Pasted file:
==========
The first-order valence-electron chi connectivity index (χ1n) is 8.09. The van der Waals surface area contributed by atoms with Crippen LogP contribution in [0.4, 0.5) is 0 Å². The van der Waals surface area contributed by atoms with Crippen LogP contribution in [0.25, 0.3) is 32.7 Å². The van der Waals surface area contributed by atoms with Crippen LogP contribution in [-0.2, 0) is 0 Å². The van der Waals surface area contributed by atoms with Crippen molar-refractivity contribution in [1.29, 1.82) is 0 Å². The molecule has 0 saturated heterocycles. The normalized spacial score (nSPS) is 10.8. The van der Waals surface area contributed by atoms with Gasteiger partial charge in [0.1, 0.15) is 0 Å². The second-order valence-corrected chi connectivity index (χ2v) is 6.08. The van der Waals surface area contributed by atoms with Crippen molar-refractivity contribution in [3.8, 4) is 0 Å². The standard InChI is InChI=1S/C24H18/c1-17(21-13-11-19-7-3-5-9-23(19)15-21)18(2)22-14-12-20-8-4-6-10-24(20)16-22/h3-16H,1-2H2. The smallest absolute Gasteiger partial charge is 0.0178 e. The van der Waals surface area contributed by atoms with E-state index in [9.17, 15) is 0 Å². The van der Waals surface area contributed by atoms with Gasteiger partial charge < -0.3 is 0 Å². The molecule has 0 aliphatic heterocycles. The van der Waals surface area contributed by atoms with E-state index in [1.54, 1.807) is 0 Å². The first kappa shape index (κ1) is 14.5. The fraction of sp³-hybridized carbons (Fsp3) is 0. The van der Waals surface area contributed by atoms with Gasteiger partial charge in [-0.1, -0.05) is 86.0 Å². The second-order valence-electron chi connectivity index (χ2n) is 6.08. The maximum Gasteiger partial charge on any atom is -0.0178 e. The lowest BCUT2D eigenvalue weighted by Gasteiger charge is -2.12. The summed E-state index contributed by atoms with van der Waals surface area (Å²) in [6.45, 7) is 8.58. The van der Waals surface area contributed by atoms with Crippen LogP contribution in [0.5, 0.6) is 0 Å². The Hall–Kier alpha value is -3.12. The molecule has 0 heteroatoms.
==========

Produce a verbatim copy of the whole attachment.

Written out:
The first-order valence-electron chi connectivity index (χ1n) is 8.09. The van der Waals surface area contributed by atoms with Crippen LogP contribution in [0.4, 0.5) is 0 Å². The van der Waals surface area contributed by atoms with Crippen LogP contribution in [0.25, 0.3) is 32.7 Å². The van der Waals surface area contributed by atoms with Crippen LogP contribution in [-0.2, 0) is 0 Å². The van der Waals surface area contributed by atoms with Crippen molar-refractivity contribution in [1.29, 1.82) is 0 Å². The molecule has 0 saturated heterocycles. The normalized spacial score (nSPS) is 10.8. The van der Waals surface area contributed by atoms with Gasteiger partial charge in [0.1, 0.15) is 0 Å². The second-order valence-corrected chi connectivity index (χ2v) is 6.08. The van der Waals surface area contributed by atoms with Crippen molar-refractivity contribution in [3.8, 4) is 0 Å². The standard InChI is InChI=1S/C24H18/c1-17(21-13-11-19-7-3-5-9-23(19)15-21)18(2)22-14-12-20-8-4-6-10-24(20)16-22/h3-16H,1-2H2. The smallest absolute Gasteiger partial charge is 0.0178 e. The van der Waals surface area contributed by atoms with E-state index in [9.17, 15) is 0 Å². The van der Waals surface area contributed by atoms with Gasteiger partial charge < -0.3 is 0 Å². The molecule has 0 aliphatic heterocycles. The van der Waals surface area contributed by atoms with E-state index in [1.54, 1.807) is 0 Å². The first kappa shape index (κ1) is 14.5. The fraction of sp³-hybridized carbons (Fsp3) is 0. The van der Waals surface area contributed by atoms with Gasteiger partial charge in [-0.1, -0.05) is 86.0 Å². The second-order valence-electron chi connectivity index (χ2n) is 6.08. The maximum Gasteiger partial charge on any atom is -0.0178 e. The lowest BCUT2D eigenvalue weighted by Gasteiger charge is -2.12. The summed E-state index contributed by atoms with van der Waals surface area (Å²) in [6.45, 7) is 8.58. The van der Waals surface area contributed by atoms with Crippen LogP contribution in [0.5, 0.6) is 0 Å². The Hall–Kier alpha value is -3.12. The molecule has 0 heteroatoms.